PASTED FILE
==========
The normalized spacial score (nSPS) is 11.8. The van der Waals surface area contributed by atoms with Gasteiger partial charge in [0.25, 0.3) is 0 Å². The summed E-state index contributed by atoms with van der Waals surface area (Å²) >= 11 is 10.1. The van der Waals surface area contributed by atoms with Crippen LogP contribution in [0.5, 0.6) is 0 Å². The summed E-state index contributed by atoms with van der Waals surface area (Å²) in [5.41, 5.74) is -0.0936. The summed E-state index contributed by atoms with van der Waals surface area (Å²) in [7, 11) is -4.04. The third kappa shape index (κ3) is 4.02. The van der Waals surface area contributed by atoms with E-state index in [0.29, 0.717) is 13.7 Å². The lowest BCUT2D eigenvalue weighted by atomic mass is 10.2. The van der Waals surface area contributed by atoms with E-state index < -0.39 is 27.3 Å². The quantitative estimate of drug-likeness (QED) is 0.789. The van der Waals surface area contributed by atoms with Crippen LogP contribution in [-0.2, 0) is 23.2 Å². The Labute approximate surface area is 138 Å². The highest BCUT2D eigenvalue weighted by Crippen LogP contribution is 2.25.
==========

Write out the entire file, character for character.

The normalized spacial score (nSPS) is 11.8. The van der Waals surface area contributed by atoms with Gasteiger partial charge in [0.25, 0.3) is 0 Å². The summed E-state index contributed by atoms with van der Waals surface area (Å²) >= 11 is 10.1. The van der Waals surface area contributed by atoms with Crippen LogP contribution in [0.5, 0.6) is 0 Å². The summed E-state index contributed by atoms with van der Waals surface area (Å²) in [5.41, 5.74) is -0.0936. The summed E-state index contributed by atoms with van der Waals surface area (Å²) in [7, 11) is -4.04. The third kappa shape index (κ3) is 4.02. The van der Waals surface area contributed by atoms with E-state index in [0.29, 0.717) is 13.7 Å². The lowest BCUT2D eigenvalue weighted by atomic mass is 10.2. The van der Waals surface area contributed by atoms with E-state index < -0.39 is 27.3 Å². The quantitative estimate of drug-likeness (QED) is 0.789. The van der Waals surface area contributed by atoms with Crippen LogP contribution in [-0.2, 0) is 23.2 Å². The Labute approximate surface area is 138 Å². The highest BCUT2D eigenvalue weighted by Crippen LogP contribution is 2.25.